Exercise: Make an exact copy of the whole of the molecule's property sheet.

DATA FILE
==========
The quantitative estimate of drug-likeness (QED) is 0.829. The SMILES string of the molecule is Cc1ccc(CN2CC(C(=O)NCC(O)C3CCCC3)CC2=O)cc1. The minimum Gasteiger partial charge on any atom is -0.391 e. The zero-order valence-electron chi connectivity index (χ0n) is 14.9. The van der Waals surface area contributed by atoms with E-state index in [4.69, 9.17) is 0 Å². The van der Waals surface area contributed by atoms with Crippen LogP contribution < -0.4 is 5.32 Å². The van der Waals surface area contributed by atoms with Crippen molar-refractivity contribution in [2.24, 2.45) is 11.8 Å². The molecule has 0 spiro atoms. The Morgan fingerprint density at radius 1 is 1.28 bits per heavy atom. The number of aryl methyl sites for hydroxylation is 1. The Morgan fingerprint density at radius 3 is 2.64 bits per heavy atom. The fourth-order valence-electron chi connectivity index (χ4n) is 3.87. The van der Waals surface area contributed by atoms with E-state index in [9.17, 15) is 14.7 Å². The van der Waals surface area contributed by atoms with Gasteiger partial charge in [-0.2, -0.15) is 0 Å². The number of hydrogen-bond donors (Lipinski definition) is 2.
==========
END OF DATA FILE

The quantitative estimate of drug-likeness (QED) is 0.829. The SMILES string of the molecule is Cc1ccc(CN2CC(C(=O)NCC(O)C3CCCC3)CC2=O)cc1. The minimum Gasteiger partial charge on any atom is -0.391 e. The zero-order valence-electron chi connectivity index (χ0n) is 14.9. The van der Waals surface area contributed by atoms with E-state index in [4.69, 9.17) is 0 Å². The van der Waals surface area contributed by atoms with Crippen LogP contribution < -0.4 is 5.32 Å². The van der Waals surface area contributed by atoms with Crippen molar-refractivity contribution in [2.24, 2.45) is 11.8 Å². The molecule has 0 spiro atoms. The Morgan fingerprint density at radius 1 is 1.28 bits per heavy atom. The number of aryl methyl sites for hydroxylation is 1. The Morgan fingerprint density at radius 3 is 2.64 bits per heavy atom. The fourth-order valence-electron chi connectivity index (χ4n) is 3.87. The van der Waals surface area contributed by atoms with E-state index in [9.17, 15) is 14.7 Å². The van der Waals surface area contributed by atoms with Gasteiger partial charge in [-0.2, -0.15) is 0 Å². The number of hydrogen-bond donors (Lipinski definition) is 2.